Local musician brightens Eau Claire with unique voice


By Alyssa Anderson  

It is late in the evening as an unassuming blonde pushes through crowds of drunk, sweaty college students. She steps up to the microphone, guitar in hand, and takes a deep breath. It’s show time.

As the music starts, a hush falls over the crowd.  Her enchantingly honest voice lights up the dark, cramped basement. Once again, Lauren Anderson has hypnotized her audience.

Local musician Lauren Anderson performs a song off her upcoming album at the Twig launch party and issue release on Nov. 13, at Ambient Inks on Water Street. © 2015 Alyssa Anderson

“When I was younger, I never had a thing I was good at,” Anderson said. “Music was the only thing I understood; I had a connection with it.”

Born and raised in Eau Claire, 20-year-old Lauren Anderson is a star on the rise. Despite many challenges, she has gained a noteworthy following throughout Eau Claire with her band, Idle Empress.

Anderson got her first guitar at the age of 9, and by 13 she was playing music at church. Soon after, Anderson said, she made a friend who put her on the path to play bass in a band. She began performing at local cafes and venues around Eau Claire.

Eventually, Anderson left to “do her own thing,” she said. It wasn’t long until she formed a band of her own.

“Most of my musical influences are my friends or other local bands,” Anderson said. “I grew up watching J.E Sunde’s band,The Daredevil Christopher Wright perform, which had a big influence on me.”

According to Anderson, Idle Empress’ sound is somewhat alternative folk-rock, depending on the song. Melanie Begley, an Eau Claire local, said she enjoys Idle Empress’ unique sound.

“I saw them play on National Coming Out Day at The Plus,” Begley said, “I loved their sound and style; Lauren’s voice was so enchanting and sincere.”

The band, technically formed in April of 2015, consists of drummer Elliot Heinz, bassist Josh Frederick and Anderson as frontwoman. Idle Empress performs around Eau Claire, either at house shows or local venues and occasionally large events like the Local Aire music festival this October.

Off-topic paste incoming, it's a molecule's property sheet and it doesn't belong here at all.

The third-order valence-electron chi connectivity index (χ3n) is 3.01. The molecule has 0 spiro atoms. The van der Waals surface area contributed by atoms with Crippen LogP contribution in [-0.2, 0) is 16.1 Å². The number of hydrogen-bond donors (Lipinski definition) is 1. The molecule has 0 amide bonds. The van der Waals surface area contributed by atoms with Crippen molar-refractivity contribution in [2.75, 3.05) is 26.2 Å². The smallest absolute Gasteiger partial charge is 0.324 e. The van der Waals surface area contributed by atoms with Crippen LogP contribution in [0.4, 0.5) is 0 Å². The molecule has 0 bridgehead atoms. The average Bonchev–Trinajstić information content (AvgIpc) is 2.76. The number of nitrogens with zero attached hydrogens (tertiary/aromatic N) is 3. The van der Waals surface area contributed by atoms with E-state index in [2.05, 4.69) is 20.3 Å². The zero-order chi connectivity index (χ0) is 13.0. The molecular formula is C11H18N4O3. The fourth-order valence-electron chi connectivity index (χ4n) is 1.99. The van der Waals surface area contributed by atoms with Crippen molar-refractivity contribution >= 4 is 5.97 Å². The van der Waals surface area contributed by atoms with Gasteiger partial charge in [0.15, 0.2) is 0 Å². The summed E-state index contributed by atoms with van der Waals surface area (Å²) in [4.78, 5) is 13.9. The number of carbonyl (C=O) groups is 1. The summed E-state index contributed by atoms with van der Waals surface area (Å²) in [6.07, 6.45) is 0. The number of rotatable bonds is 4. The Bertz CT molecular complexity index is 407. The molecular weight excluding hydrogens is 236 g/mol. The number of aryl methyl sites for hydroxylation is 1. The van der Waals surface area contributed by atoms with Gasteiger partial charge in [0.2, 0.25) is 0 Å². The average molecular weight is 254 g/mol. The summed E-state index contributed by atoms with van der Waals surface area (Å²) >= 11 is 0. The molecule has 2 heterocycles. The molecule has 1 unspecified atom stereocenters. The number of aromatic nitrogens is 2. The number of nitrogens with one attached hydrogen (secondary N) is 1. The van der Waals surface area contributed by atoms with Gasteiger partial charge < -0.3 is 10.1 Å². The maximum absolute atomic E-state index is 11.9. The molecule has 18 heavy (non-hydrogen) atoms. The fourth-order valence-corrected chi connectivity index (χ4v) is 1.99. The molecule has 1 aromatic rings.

“Playing in front of a big crowd of new people can be a little daunting,” Anderson said. “House shows are a lot more relaxed because the audience is mainly friends.”

Through performing, Anderson said, she has grown to love the sense of community it brings. Performing a show is exciting because you get to make people feel things, she said. The experience can be therapeutic on both ends.

“When I perform, I try to never lose what I am trying to convey with each song,” she said. “I want to be as honest and genuine as I can be.”

According to drummer Elliot Heinz, Anderson’s calm and understanding personality especially helps Idle Empress work together and continue to move forward as a band.

“Lauren is a very real, down to earth person,” Heinz said. “She doesn’t obsess over parts, even her own, which helps make us sound more real and organic.”

Surprisingly, Anderson said the hardest part of performing is not the nerves, but rather the treatment she experiences because of her gender. Anderson said she is often not taken as seriously as her male bandmates. People assume she doesn’t know things or attempt to offer help when it is not their place.

“Sometimes the sound person won’t talk to me,” Anderson said. “They assume I don’t know what I’m talking about.”

Being a female musician forces you to overcome a lot of insecurities, according to Anderson.

“Playing music in a patriarchal society is a little weird,” Anderson said. “It’s hard to speak your mind because they don’t expect it.”

Anderson makes a conscious effort to be more assertive in these situations. Despite these challenges, her musical career has proven a success so far.

A fan base of Eau Claire youth appears eager to see what else she has in store.  Idle Empress’ new album is set for release in December, with a tour of the Midwest to follow in January.

“I hope my music can give a positive message to people,” Anderson said.

This entry was posted in Blog Post, cj 222, Feature Story, Journalism, Profile Journalism and tagged , , , , , , , . Bookmark the permalink.

Leave a Reply

Fill in your details below or click an icon to log in:

WordPress.com Logo

You are commenting using your WordPress.com account. Log Out /  Change )

Google photo

You are commenting using your Google account. Log Out /  Change )

Twitter picture

You are commenting using your Twitter account. Log Out /  Change )

Facebook photo

You are commenting using your Facebook account. Log Out /  Change )

Connecting to %s